See: The buildup as Jackson Main strums the opening chords of Ally’s song while she’s waiting in the wings, teasing her out onto stage because he knows she’ll never leave a stanza hanging.

See: Every time Jackson stumbles out on stage, drunk and strung out, and those painful moments before his fingers pluck out the correct chords on his guitar and you see that he is so seasoned as both a performer and a raging alcoholic that he can be both at the same time—brilliantly.

See: The awful, irreversible moment when Jackson completely hijacks Ally’s Grammy win by tripping drunk up the piano-gloss stairs and pissing himself on live TV while she desperately tries to shield his midsection from view with her voluminous gown, her Grammy trophy still clutched precariously in her hand.

See: The hitch in Ally’s breath when she finally faces the public again at a memorial benefit to sing the love song Jackson wrote for her.

It was absolute magic to see a Broadway show starring a favorite singer on a Saturday and then to watch a movie on Sunday that’s built on the very same thing that makes theater so fucking great. Tension and the deliverance from that tension is why theater is best served live, piping hot—not cold and filmed—but A Star is Born crosses the divide and does it well.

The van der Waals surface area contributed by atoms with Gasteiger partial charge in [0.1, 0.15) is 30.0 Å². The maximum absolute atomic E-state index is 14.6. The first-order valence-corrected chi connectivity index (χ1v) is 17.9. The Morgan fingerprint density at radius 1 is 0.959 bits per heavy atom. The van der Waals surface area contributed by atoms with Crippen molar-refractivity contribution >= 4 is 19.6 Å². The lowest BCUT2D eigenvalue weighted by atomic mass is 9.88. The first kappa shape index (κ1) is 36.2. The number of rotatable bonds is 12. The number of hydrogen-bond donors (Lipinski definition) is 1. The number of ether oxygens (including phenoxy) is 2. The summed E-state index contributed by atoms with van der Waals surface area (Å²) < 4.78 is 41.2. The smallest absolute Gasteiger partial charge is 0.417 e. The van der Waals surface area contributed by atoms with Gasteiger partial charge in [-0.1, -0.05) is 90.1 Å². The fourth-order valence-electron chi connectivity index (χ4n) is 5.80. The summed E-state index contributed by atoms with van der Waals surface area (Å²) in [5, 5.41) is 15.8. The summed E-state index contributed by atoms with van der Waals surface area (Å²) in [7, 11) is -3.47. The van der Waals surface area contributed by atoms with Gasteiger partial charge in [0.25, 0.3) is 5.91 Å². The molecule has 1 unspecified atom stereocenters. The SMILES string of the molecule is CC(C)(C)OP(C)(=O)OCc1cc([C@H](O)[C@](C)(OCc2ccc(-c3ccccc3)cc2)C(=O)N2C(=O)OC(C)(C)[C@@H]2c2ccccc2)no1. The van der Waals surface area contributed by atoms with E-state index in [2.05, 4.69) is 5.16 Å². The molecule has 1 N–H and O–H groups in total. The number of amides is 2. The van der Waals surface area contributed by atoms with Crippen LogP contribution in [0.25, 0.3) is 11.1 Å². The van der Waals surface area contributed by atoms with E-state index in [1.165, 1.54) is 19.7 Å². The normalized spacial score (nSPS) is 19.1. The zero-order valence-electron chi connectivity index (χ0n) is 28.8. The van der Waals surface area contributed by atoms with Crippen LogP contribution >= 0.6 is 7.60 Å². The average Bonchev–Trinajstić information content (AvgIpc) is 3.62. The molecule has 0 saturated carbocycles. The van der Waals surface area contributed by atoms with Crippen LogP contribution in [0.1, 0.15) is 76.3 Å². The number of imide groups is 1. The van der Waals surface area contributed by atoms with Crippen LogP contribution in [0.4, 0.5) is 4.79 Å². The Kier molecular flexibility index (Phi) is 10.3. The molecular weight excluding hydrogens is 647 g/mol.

When there are tiny hitches in performance, an actor who breaks character for a second or loses her balance in a dance sequence, the audience feels nothing less than the cold clutch of death. When that actor regains control and slides professionally into the next beat, the next moment, the next laugh, the audience gets to have a moment of immortality. We’ve escaped sure death again. Rhythm and balance somehow always win.

Waitress is brilliant, and brilliantly scored. I loved the movie when I saw it a decade ago and was so excited to see that not only was there a musical written on the fantastic premise of a lonely, knocked-up Southern diner waitress married to a piece of shit manchild and in lust with her obstetrician, it was written by the talented Sara Bareilles. I missed its run in DC and then lots of life happened and because Gretchen Rubin inspired me to seek out things that bring me joy in 2019, I reached out to a friend and we made this moment happen. And it was fucking magical.

Now, on to the other 18 things on my list for 2019. Which includes: blogging again. Check and check.